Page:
4 Steps to Take Today to Preserve Your Digital Assets

February 14, 2011
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Today, we will continue our discussion of digital estate planning by talking about some direct steps you can take to protect your “digital assets” after your death. The overall goal is to protect the existence of your documents, pictures, emails, etc., and to prevent sites from destroying them before your digital executor can get to them.

For this post, I borrowed some ideas shared by WI attorney Nathan Dosch’s Digital Estate Planning website, as well as the book “Your Digital Afterlife”, by Evan Carroll and John Romano (along with their companion website, thedigitalbeyond.com). Do check out these excellent resources for further information.

1. Make a List of Your Digital Assets

Once you consider all of your email accounts, websites, harddrives, important Word and Excel documents, online accounts, social media accounts, etc., this can be a daunting task.

List Assets by Category – To simplify, Dosch suggests that you break your assets down into several categories. Doing so will help you thoroughly identify sentimental (or even profitable) items in your digital estate. Here is a suggested breakdown, with some examples:

  • Hardware – computers, harddrives, backup DVDs and CDs
  • Software – Word and Excel documents, financial data from Quicken or Quickbooks
  • Email Accounts
  • Social Media Accounts
  • Online Storage – accounts such as mozy or carbonite, as well as online photo or document storage sites such as flickr, picasa, or dropbox
  • Online Accounts – eBay, amazon, GoDaddy (for your own website or blog), as well as online bank or financial accounts.

List Account Information – Next to each account or item you listed, write your usernames and passwords, as well as the site’s domain name.

2. List Your Wishes For Each Asset

Your options are not limited to shutting down the account or doing nothing. In fact, Carroll & Romano refer to some of the following additional choices:

  • Archiving contents on CD or DVD
  • Enabling others to share the account
  • Creating an auto-response (informing the sender of death and indicating where to forward information)
  • Forwarding all messages to another place
  • Memorializing the Account (Facebook offers an option where the content of your account can be kept open so that others can review it after you are gone)
  • Leaving the asset directly to heirs (mainly used for bank account options)

3. Choose Person or Entity Who Will Receive Each Asset

Discuss your decisions for each asset with your family or intended recipient, and be sure that the people you choose to implement your wishes are at least somewhat technologically literate.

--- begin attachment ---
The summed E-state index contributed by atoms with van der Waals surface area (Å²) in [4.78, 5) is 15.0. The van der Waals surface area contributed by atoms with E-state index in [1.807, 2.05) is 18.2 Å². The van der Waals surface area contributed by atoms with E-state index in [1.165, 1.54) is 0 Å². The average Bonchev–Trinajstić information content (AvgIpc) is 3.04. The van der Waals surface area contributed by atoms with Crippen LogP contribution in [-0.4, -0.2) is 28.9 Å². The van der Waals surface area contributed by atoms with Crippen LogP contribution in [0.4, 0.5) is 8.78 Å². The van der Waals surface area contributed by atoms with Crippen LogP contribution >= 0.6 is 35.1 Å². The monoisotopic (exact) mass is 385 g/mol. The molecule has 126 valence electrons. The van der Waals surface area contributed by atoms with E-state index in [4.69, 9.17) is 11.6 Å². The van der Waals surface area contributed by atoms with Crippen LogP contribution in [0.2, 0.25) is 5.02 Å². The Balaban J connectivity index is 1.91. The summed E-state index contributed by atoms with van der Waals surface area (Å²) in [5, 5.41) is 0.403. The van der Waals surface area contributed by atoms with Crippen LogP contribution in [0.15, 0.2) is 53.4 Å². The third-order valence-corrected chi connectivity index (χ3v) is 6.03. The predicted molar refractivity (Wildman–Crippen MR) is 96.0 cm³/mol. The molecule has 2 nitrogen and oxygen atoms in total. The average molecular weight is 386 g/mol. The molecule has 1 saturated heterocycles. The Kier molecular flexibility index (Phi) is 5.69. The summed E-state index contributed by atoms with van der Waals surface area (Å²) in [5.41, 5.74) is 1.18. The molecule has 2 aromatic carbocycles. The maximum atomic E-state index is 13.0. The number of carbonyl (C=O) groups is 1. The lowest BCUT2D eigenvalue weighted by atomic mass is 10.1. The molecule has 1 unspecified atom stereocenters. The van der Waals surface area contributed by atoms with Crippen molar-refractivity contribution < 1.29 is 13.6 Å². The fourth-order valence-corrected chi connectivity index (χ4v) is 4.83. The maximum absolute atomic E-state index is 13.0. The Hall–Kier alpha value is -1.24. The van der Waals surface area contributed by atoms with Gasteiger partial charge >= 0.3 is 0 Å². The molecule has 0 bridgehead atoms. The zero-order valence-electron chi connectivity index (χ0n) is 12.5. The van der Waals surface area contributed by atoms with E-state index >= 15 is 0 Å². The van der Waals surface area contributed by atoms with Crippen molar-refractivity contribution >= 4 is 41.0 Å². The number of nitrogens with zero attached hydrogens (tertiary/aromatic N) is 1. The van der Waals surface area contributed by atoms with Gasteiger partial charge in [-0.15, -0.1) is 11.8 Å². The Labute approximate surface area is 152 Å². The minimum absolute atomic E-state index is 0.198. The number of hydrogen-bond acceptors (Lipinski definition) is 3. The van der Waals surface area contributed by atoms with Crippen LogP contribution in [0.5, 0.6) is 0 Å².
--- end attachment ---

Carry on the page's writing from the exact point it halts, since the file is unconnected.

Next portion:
4. Provide Access and Control

Your chosen person or entity cannot accomplish what you want without your providing them with a way for them to access and control the asset or account. This entails your leaving detailed instructions about how to get into each one.

An Ethical Dilemma? In this early stage of Digital Asset law, the best advice to help the digital executor preserve documents or pictures could involve violating a terms of service (TOS) agreement.

For example, Yahoo’s terms of service state that your account is non-transferable and no right of survivorship exists – in other words, you lose all rights to the account at death. Yahoo retains the right to terminate and delete your account upon receiving your death certificate. Since Yahoo owns your Flickr and Delicious accounts, the problem could extend to the quick loss of hundreds of your pictures, documents, etc.

Some suggest that your digital executor remove the items from your account after your death but before sending Yahoo a death certificate. While this may countermand the TOS, this would need to be balanced against the importance of preserving such assets. This can also create an ethical problem – can a lawyer even advise a person to breach a TOS?

This moral problem is but one of many issues that will need to be worked out over the next several years in this developing and fascinating area of the law.

 4 Steps to Take Today to Preserve Your Digital Assets
 4 Steps to Take Today to Preserve Your Digital Assets

Scott

Scott R. Zucker, Esq. is the owner of The Zucker Law Firm PLLC, located just outside the Capital Beltway in Annandale, within five miles of the City of Fairfax, the county seat of beautiful Fairfax County, Virginia. The firm focuses mainly on estate planning services for Virginia, Maryland and Pennsylvania clientele, and seeks to do so in an affordable and approachable way. People interested in learning more can contact Scott by phone or email.

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2 Responses to 4 Steps to Take Today to Preserve Your Digital Assets

  1. February 14, 2011 at 9:02 pm

    Great post, this is certainly an emerging issue in the estate planning world. I’m sure we will see a court case or two over the next few years that will provide further direction in this area. The closest we’ve come in my family is that my oldest daughter has “laid claim” to my collection of vinyl albums (pretty low tech I guess).
    Roger Wohlner recently posted..Three Things to Consider in this Stock Market Rally

    • Scott
      February 15, 2011 at 7:08 pm

      Roger–

      It is interesting that you refer to your vinyl albums. There are inexpensive software programs that help you upload old vinyl albums, video tapes, audio tapes, etc. onto your computer. This small effort will result in yet another item to list in your digital estate plan (although if you do this, your daughter will probably be happy to remind you of her beneficiary status).

      Thanks for the comment!

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